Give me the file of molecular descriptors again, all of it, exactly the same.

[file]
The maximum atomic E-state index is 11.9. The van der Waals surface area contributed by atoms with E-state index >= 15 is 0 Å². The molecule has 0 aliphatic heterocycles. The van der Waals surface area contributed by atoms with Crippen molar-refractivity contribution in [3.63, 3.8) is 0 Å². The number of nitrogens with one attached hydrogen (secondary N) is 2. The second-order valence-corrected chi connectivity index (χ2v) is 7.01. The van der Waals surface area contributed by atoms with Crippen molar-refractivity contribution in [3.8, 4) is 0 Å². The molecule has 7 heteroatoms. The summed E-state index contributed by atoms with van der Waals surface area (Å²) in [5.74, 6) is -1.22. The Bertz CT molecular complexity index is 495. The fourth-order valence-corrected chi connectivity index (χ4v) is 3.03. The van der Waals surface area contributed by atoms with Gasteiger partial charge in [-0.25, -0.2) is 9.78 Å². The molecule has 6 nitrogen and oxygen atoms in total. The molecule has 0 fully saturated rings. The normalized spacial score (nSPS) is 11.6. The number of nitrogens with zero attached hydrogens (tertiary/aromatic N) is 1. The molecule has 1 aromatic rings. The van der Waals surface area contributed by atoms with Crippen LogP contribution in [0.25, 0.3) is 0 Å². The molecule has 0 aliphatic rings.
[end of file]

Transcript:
The maximum atomic E-state index is 11.9. The van der Waals surface area contributed by atoms with E-state index >= 15 is 0 Å². The molecule has 0 aliphatic heterocycles. The van der Waals surface area contributed by atoms with Crippen molar-refractivity contribution in [3.63, 3.8) is 0 Å². The number of nitrogens with one attached hydrogen (secondary N) is 2. The second-order valence-corrected chi connectivity index (χ2v) is 7.01. The van der Waals surface area contributed by atoms with Crippen molar-refractivity contribution in [3.8, 4) is 0 Å². The molecule has 7 heteroatoms. The summed E-state index contributed by atoms with van der Waals surface area (Å²) in [5.74, 6) is -1.22. The Bertz CT molecular complexity index is 495. The fourth-order valence-corrected chi connectivity index (χ4v) is 3.03. The van der Waals surface area contributed by atoms with Gasteiger partial charge in [-0.25, -0.2) is 9.78 Å². The molecule has 6 nitrogen and oxygen atoms in total. The molecule has 0 fully saturated rings. The normalized spacial score (nSPS) is 11.6. The number of nitrogens with zero attached hydrogens (tertiary/aromatic N) is 1. The molecule has 1 aromatic rings. The van der Waals surface area contributed by atoms with Crippen LogP contribution in [0.25, 0.3) is 0 Å². The molecule has 0 aliphatic rings.